Who to believe?
Does anyone believe the government's own spending assumptions? I ask because this week both the prime minister and the first secretary of state (aka Lord Mandelson) have seemed to suggest that they were a bit iffy.
Okay, so they didn't exactly put it that way. But that was the implication.
Consider, first, the prime minister, in today's knockabout with the leader of the opposition. In round three (or is it 42?) of the Spending Cuts Saga, he once again insisted that current spending would rise after 2011 under Labour, but be cut by the Conservatives.
I won't go back over the main elements of the spending row right now (I have written a quick primer on the numbers below, for those that want it). But for me, one of the big unanswered questions in this debate has been whether or not the government actually disputes the IFS numbers which are so often quoted against them.
All that the Treasury says is that "they are not our numbers". But, at times, both the prime minister and Ed Balls have appeared to suggest that there will be more space for spending growth than the IFS implies, because unemployment and other "unavoidable" costs will be lower than they think.
The PM was gesturing in this direction today when he said that Mr Cameron's spending plans were based on a rise in unemployment "because you will do absolutely nothing about it".
But, you'll recall that the Conservative figures are taken from the IFS, which are themselves based largely on the Budget's own unemployment forecasts, or the Department for Work and Pension's long-term forecasts for benefit spending.
So any problem the prime minister has with the Conservative/IFS numbers would surely apply to the government's numbers as well. I wonder if the prime minister knows something the chancellor doesn't.
I had the same thought listening to Lord Mandelson's comments on the Today programme on Monday, when he said that it wouldn't be right to make spending plans based on "speculative projections".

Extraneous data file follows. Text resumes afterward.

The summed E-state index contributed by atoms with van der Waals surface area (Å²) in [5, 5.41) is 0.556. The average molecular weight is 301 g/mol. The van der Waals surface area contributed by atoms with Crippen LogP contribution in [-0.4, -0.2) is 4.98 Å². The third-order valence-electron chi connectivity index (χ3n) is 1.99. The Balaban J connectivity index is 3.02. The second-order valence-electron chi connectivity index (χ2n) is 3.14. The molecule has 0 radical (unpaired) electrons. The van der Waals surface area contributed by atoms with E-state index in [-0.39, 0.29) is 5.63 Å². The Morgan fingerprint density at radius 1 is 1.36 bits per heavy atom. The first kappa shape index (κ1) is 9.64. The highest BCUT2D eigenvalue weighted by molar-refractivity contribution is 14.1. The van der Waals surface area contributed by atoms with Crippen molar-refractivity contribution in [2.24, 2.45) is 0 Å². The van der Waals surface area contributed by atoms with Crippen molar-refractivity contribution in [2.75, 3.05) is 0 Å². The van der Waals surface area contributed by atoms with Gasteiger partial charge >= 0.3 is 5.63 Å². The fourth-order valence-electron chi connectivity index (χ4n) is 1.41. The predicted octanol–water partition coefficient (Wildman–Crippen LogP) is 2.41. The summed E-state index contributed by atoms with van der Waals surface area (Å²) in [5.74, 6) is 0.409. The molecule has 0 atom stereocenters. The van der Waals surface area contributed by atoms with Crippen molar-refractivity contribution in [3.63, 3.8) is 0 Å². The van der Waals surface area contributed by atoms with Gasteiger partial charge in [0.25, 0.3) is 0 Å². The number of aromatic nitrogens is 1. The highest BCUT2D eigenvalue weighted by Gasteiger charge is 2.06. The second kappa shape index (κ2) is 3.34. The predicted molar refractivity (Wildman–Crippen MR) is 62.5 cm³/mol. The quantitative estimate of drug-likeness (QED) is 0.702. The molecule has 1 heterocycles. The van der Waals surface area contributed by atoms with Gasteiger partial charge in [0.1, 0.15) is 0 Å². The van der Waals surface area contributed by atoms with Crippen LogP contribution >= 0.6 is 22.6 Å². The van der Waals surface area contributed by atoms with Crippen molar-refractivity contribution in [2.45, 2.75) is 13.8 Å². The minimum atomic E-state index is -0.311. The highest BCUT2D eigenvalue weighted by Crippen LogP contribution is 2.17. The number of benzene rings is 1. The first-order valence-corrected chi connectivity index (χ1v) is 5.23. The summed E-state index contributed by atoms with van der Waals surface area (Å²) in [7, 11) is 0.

The first secretary of state said "we are not in a position to be able to forecast what growth will be or the performance of the economy will be in 2011-12". Evan Davis pointed out that the Budget had indeed made just such a forecast - in fact, based the government's spending and tax plans on it.
Mandelson replied that any such forecasts were "entirely speculative," and it would be better to base spending on "reality, not speculation".
So, neither the prime minister nor Lord Mandelson seem to put much store by what the Treasury says these days. Curious times indeed.
PS. A PRIMER ON THE SPENDING DEBATE
There have been some interesting twists and turns along the way, but these are the basic facts which have kept the barbs flying over the dispatch box for so many weeks.
The numbers in the Budget suggest that total spending between 2011 and 2014 will fall in real terms by 0.1% a year. In other words, essentially flat.
But that total includes a massive (and now much-discussed) cut in capital spending of 17.3% a year over that period. The prime minister suggested recently that asset sales would make up the difference, but the government has not identified things to sell that would come close to filling the gap.
That leaves current spending - everything that isn't capital investment. That is due to grow in real terms by 0.7% a year, the lowest growth since 1997-2000 when Labour was following through on the previous government's spending plans.
So, current spending will grow from 2011 to 2014, as the prime minister suggested today. But, as has been thrashed out many times over the past few weeks, that figure includes the rising cost of social security and debt interest. If you take those and other "uncontrollables" into account, the IFS says that current spending on everything else will fall in real terms by 2.3% a year.
If you protect health and development spending from real terms cuts, as the shadow chancellor promised once again yesterday in his interview with Nick Robinson, other current spending would have to fall by 3.3% a year in real terms - or roughly 10% over three years. If schools are also protected, as Ed Balls has sometimes suggested, there would need to be cuts in other spending of 13.5% over three years.